Anne Reinhardt. Navigating Semi-Colonialism: Shipping, Sovereignty, and Nation Building in China, 1860-1937. Harvard East Asian Monograph Series 410. Harvard University Asia Center, Harvard University Press, Cambridge, MA, 2018. 381 pages. (Hardcover), ISBN 978-0-67498-983-847
Reviewed by Andrew M. McGreevy (Ohio University-Lancaster)
Anne Reinhardt is an Associate Professor at Williams College.
Navigating Semi–Colonialism is included in two prestigious collections — the Harvard East Asian Monograph Series and the Studies of the Weatherhead East Asian Institute at Columbia University. The purpose of Professor Reinhardt’s book was made clear in the following words, “This book’s project has been to use the multifaceted arena of steam navigation to reflect on China’s experience of Western and Japanese imperialism in the nineteenth and twentieth centuries” (p. 295).
The first chapter explains the term “semi-colonialism,” discusses the coming of Western steamships to China and the development of a network of shipping on the coast and inland from 1860 to 1911. The author links Chinese problems with foreign-owned shipping, particularly British and eventually Japanese firms, to the rise of “shipping nationalism.” China as semi-colonial is compared with British India as colonial.
Chapter 2 carries the narrative forward from 1860 to 1882, tracing the growth of nationalism and explains the steam shipping business through a discussion of three companies. The China Navigation Company and The Indo-China Steam Navigation Company were connected to British capitalism. However, the China Merchants Steam Navigation Company, which flew the flag of the Qing Dynasty, became the largest shipping firm and related to the theme of nationalism. These companies would remain central to the history of Chinese shipping until World War II.
In the third chapter, Professor Reinhardt explored the story of how the three companies created a shipping conference, i.e., a cartel, to fix prices up to 1937. This agreement was criticized as a form of collaboration with foreigners. In 1913, the Japanese-owned Nisshin Kisen Kaisha shipping company joined the conference. provoking nationalist-inspired boycotts.
The fourth chapter turns to a fascinating social history and the story of how travel on steamships became an element of nationalism. The author termed this as a discussion of social space. Professor Reinhardt came to the following conclusion, “One of the most unmistakable features of the steamship space was its obvious hierarchies of racial and class privilege in work and travel” (p. 132). Chinese passengers and crew members were discriminated against in favour of Westerners and Japanese passengers and personnel. The exclusion of Chinese passengers from spaces for foreign travellers became the subject matter for writers, journalists and nationalist reformers.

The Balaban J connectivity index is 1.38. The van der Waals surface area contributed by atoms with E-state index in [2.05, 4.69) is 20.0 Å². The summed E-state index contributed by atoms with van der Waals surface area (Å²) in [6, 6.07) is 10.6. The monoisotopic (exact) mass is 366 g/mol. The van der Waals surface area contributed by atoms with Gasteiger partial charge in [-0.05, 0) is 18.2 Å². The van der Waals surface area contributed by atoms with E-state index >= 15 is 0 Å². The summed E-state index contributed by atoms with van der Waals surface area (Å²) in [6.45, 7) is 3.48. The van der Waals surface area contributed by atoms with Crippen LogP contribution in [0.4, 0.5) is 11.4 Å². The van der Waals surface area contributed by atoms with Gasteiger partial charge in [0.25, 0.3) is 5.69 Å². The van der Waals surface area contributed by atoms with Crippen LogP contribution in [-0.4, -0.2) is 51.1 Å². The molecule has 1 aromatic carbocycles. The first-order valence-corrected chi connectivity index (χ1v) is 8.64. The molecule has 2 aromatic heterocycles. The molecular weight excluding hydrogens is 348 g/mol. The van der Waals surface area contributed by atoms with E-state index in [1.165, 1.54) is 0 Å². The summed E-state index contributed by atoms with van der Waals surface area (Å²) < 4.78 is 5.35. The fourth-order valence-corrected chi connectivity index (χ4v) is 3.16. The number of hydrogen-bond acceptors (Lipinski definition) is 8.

The early era of the Republic of China from 1912 to 1927 is the topic of chapter 5 which stressed that shipping nationalism became stronger. Concepts such as international law, national sovereignty and shipping autonomy were leading to the idea that China could break away from foreign-flagged shipping. Certain Chinese companies, especially the Minsheng Industrial Company, were very important and are known as “national capitalist shipping enterprises” (p.204). The ideas and activities of Lu Zuofu, the founder of the Minsheng Industrial Company, were detailed as central to shipping nationalism.
Chapter 6 is based upon two concepts, the first is a detailed comparison of how shipping nationalism differed at the Nationalist capital city of Nanjing and further inland on the Yangzi River at Chongqing. The second concept is that a consensus that the national government must have a role in shipping was reached by 1937. This consensus went forward in history after World War II into the 1950s and the People’s Republic of China.
In chapter 7 the author returned to social history, centred upon the creation of a “New Steamship,” with a transformation of accommodations. Professor Reinhardt did a lot of research on the Teaboy Crisis of 1930 to 1937. Teaboys were stewards for passengers and known for intolerable and insolent behaviour towards Chinese travellers. Lu Zoufu and his Minsheng Company ended the teaboy crises and many other problems on the ships. The Minsheng Company was so successful that a veritable new type of steamship travel was created. Lu Zoufu was lionized as a nationalist entrepreneur who changed the steamship business so much that he influenced the policies of the People’s Republic after 1950.
The book was finished with a Conclusion which explains how shipping in China was decolonized between 1937 and 1956. China became independent, foreign shipping was excluded, shipping autonomy was achieved, and private shipping was connected to the government. Professor Reinhardt made her case: she showed how China was semi-colonial and how shipping, sovereignty and nation-building evolved from 1860 to 1937.
Navigating Semi-Colonialism: Shipping, Sovereignty, and Nation-Building in China, 1860-1937is highly recommended as an authoritative specialized study focused on shipping and connections with imperialism that produced the countervailing force of nationalism. The selected focus of the book makes it best for upper-level undergraduates and graduate students. At the present time, there is a lot of interest in the achievements and ambitions of China concerning shipping and maritime activities. Navigating Semi-Colonialismtells the story of how China began a process which is still growing and has global implications.